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J Occup Environ Med. 2014 Sep;56(9):e73-7. doi: 10.1097/JOM.0000000000000253.

Long-term exposure to ambient air pollution and serum leptin in older adults: results from the MOBILIZE Boston study.

Author information

1
From the Department of Epidemiology (Drs Wang, Eliot, and Wellenius), School of Public Health, Brown University, Providence, R.I.; University of Connecticut (Dr Kuchel), Farmington; Department of Environmental Health (Dr Schwartz); Department of Biostatistics (Dr Coull), Harvard School of Public Health; Cardiovascular Epidemiology Research Unit (Dr Mittleman); and the Institute for Aging Research (Dr Lipsitz), Hebrew SeniorLife and Division of Gerontology, Beth Israel Deaconess Medical Center, Boston, Mass.

Abstract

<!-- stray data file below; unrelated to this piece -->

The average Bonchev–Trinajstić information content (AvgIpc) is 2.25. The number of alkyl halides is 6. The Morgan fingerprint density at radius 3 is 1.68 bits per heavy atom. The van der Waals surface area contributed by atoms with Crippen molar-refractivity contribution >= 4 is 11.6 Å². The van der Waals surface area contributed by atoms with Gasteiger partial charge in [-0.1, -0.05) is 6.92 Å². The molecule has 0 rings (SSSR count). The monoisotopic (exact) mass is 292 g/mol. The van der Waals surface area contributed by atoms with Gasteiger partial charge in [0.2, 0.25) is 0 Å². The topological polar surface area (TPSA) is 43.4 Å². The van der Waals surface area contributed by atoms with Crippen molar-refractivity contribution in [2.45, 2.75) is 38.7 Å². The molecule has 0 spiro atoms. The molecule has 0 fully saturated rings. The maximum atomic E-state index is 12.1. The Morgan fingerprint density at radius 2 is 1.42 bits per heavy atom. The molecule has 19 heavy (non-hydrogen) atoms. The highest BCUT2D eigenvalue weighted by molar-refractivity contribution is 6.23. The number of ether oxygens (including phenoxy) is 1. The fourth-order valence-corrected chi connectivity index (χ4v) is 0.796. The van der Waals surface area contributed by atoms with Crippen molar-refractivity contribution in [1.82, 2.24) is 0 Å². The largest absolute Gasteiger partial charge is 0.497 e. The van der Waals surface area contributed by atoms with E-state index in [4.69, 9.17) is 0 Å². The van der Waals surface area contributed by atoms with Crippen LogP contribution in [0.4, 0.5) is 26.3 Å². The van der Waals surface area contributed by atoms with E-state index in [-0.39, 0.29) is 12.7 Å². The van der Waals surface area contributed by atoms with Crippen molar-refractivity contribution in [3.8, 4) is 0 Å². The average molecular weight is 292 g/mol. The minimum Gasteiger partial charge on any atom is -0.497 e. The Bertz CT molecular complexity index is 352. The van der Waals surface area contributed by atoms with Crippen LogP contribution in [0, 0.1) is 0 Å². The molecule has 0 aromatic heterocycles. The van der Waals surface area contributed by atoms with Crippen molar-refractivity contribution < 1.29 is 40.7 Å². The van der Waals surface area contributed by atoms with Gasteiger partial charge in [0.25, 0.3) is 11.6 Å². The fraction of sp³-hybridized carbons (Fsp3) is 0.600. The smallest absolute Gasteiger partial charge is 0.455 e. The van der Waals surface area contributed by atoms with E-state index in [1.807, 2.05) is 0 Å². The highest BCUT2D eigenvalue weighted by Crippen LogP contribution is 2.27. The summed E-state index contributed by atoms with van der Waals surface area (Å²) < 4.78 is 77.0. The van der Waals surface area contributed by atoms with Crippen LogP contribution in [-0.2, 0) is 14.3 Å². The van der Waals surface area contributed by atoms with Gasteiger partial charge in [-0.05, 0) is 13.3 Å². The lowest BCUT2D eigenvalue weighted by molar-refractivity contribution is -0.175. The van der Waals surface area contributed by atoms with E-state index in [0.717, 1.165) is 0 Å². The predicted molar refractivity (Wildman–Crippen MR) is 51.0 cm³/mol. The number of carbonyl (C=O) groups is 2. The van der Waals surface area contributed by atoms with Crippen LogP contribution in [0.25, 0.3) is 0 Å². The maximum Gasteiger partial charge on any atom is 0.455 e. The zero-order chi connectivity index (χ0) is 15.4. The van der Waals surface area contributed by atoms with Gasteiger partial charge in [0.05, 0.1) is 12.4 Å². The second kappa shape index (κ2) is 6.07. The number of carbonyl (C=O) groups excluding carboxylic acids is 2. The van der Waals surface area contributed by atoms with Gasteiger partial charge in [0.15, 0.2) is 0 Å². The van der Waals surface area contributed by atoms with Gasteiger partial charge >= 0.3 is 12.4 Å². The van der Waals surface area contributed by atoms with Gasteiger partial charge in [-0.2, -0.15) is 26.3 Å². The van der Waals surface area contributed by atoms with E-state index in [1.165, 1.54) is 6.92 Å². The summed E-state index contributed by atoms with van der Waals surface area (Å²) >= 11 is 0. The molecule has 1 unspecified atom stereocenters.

OBJECTIVE:

Long-term exposure to traffic-related air pollution has been linked to increased risk of obesity and diabetes and may be associated with higher serum levels of the adipokine leptin, but this hypothesis has not been previously evaluated in humans.

METHODS:

In a cohort of older adults, we estimated the association between serum leptin concentrations and two markers of long-term exposure to traffic pollution, adjusting for participant characteristics, temporal trends, socioeconomic factors, and medical history.

RESULTS:

An interquartile range increase (0.11 μg/m) in annual mean residential black carbon was associated with 12% (95% confidence interval: 3%, 22%) higher leptin levels. Leptin levels were not associated with residential distance to major roadway.

CONCLUSIONS:

If confirmed, these findings support the emerging evidence suggesting that certain sources of traffic pollution may be associated with adverse cardiometabolic effects.

PMID:
25192230
PMCID:
PMC4157313
DOI:
10.1097/JOM.0000000000000253
[Indexed for MEDLINE]
Free PMC Article

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